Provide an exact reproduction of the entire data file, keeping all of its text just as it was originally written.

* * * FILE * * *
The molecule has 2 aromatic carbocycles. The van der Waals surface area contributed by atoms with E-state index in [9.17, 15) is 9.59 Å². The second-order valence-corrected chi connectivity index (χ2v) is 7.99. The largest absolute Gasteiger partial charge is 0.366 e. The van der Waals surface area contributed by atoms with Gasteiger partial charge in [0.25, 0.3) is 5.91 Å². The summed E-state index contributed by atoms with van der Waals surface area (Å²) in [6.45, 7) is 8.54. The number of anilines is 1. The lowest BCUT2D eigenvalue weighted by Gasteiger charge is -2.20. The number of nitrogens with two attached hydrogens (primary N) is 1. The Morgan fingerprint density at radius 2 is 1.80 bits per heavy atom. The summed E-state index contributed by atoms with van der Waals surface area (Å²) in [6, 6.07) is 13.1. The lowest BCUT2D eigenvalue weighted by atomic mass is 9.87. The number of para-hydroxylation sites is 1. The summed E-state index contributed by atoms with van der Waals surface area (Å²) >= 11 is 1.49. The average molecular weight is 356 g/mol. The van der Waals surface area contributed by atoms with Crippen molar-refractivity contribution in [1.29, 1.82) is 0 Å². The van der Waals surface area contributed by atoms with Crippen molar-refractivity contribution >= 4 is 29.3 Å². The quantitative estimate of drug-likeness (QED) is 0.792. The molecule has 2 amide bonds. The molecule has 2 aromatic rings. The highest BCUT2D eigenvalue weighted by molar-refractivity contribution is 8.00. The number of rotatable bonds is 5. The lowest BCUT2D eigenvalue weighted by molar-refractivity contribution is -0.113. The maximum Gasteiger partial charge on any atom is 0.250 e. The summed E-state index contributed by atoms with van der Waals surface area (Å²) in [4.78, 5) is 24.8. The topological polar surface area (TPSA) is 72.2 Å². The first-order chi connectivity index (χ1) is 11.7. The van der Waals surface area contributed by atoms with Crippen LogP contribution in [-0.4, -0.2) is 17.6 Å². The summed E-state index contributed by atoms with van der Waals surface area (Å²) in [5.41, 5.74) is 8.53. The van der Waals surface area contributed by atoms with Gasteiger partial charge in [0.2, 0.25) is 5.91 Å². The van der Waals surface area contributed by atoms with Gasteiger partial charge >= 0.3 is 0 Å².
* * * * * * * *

The molecule has 2 aromatic carbocycles. The van der Waals surface area contributed by atoms with E-state index in [9.17, 15) is 9.59 Å². The second-order valence-corrected chi connectivity index (χ2v) is 7.99. The largest absolute Gasteiger partial charge is 0.366 e. The van der Waals surface area contributed by atoms with Gasteiger partial charge in [0.25, 0.3) is 5.91 Å². The summed E-state index contributed by atoms with van der Waals surface area (Å²) in [6.45, 7) is 8.54. The number of anilines is 1. The lowest BCUT2D eigenvalue weighted by Gasteiger charge is -2.20. The number of nitrogens with two attached hydrogens (primary N) is 1. The Morgan fingerprint density at radius 2 is 1.80 bits per heavy atom. The summed E-state index contributed by atoms with van der Waals surface area (Å²) in [6, 6.07) is 13.1. The lowest BCUT2D eigenvalue weighted by atomic mass is 9.87. The number of para-hydroxylation sites is 1. The summed E-state index contributed by atoms with van der Waals surface area (Å²) >= 11 is 1.49. The average molecular weight is 356 g/mol. The van der Waals surface area contributed by atoms with Crippen molar-refractivity contribution in [1.29, 1.82) is 0 Å². The van der Waals surface area contributed by atoms with Crippen molar-refractivity contribution >= 4 is 29.3 Å². The quantitative estimate of drug-likeness (QED) is 0.792. The molecule has 2 amide bonds. The molecule has 2 aromatic rings. The highest BCUT2D eigenvalue weighted by molar-refractivity contribution is 8.00. The number of rotatable bonds is 5. The lowest BCUT2D eigenvalue weighted by molar-refractivity contribution is -0.113. The maximum Gasteiger partial charge on any atom is 0.250 e. The summed E-state index contributed by atoms with van der Waals surface area (Å²) in [4.78, 5) is 24.8. The topological polar surface area (TPSA) is 72.2 Å². The first-order chi connectivity index (χ1) is 11.7. The van der Waals surface area contributed by atoms with Crippen LogP contribution in [-0.4, -0.2) is 17.6 Å². The summed E-state index contributed by atoms with van der Waals surface area (Å²) in [5.41, 5.74) is 8.53. The van der Waals surface area contributed by atoms with Gasteiger partial charge in [0.2, 0.25) is 5.91 Å². The van der Waals surface area contributed by atoms with Gasteiger partial charge >= 0.3 is 0 Å².